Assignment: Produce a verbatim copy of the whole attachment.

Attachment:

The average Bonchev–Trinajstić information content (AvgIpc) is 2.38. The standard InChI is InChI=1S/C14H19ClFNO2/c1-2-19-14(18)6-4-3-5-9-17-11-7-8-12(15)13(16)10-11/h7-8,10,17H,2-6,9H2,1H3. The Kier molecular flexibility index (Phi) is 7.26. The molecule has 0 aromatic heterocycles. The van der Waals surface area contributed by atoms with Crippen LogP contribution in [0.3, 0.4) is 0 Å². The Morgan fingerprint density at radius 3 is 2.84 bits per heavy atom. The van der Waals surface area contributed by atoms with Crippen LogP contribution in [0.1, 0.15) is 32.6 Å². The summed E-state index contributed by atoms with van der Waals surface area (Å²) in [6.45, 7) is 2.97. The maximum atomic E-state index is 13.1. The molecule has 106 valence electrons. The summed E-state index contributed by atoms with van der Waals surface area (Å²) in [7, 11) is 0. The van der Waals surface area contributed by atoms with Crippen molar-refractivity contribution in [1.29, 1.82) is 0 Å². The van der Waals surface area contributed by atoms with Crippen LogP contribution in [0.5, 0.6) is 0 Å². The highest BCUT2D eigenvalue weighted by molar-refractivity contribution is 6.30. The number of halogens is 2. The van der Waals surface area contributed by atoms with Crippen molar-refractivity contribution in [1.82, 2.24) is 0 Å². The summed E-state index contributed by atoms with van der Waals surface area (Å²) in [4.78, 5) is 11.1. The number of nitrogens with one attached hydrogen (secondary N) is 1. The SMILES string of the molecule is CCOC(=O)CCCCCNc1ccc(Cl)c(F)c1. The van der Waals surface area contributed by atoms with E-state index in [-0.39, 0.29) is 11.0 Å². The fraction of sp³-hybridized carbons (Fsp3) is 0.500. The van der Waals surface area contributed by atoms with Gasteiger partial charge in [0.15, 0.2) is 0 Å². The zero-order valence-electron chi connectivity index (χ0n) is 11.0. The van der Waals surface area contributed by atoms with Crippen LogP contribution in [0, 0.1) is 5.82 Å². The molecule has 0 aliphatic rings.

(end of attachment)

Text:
The average Bonchev–Trinajstić information content (AvgIpc) is 2.38. The standard InChI is InChI=1S/C14H19ClFNO2/c1-2-19-14(18)6-4-3-5-9-17-11-7-8-12(15)13(16)10-11/h7-8,10,17H,2-6,9H2,1H3. The Kier molecular flexibility index (Phi) is 7.26. The molecule has 0 aromatic heterocycles. The van der Waals surface area contributed by atoms with Crippen LogP contribution in [0.3, 0.4) is 0 Å². The Morgan fingerprint density at radius 3 is 2.84 bits per heavy atom. The van der Waals surface area contributed by atoms with Crippen LogP contribution in [0.1, 0.15) is 32.6 Å². The summed E-state index contributed by atoms with van der Waals surface area (Å²) in [6.45, 7) is 2.97. The maximum atomic E-state index is 13.1. The molecule has 106 valence electrons. The summed E-state index contributed by atoms with van der Waals surface area (Å²) in [7, 11) is 0. The van der Waals surface area contributed by atoms with Crippen molar-refractivity contribution in [1.29, 1.82) is 0 Å². The van der Waals surface area contributed by atoms with Crippen LogP contribution in [0.5, 0.6) is 0 Å². The highest BCUT2D eigenvalue weighted by molar-refractivity contribution is 6.30. The number of halogens is 2. The van der Waals surface area contributed by atoms with Crippen molar-refractivity contribution in [1.82, 2.24) is 0 Å². The summed E-state index contributed by atoms with van der Waals surface area (Å²) in [4.78, 5) is 11.1. The number of nitrogens with one attached hydrogen (secondary N) is 1. The SMILES string of the molecule is CCOC(=O)CCCCCNc1ccc(Cl)c(F)c1. The van der Waals surface area contributed by atoms with E-state index in [-0.39, 0.29) is 11.0 Å². The fraction of sp³-hybridized carbons (Fsp3) is 0.500. The van der Waals surface area contributed by atoms with Gasteiger partial charge in [0.15, 0.2) is 0 Å². The zero-order valence-electron chi connectivity index (χ0n) is 11.0. The van der Waals surface area contributed by atoms with Crippen LogP contribution in [0, 0.1) is 5.82 Å². The molecule has 0 aliphatic rings.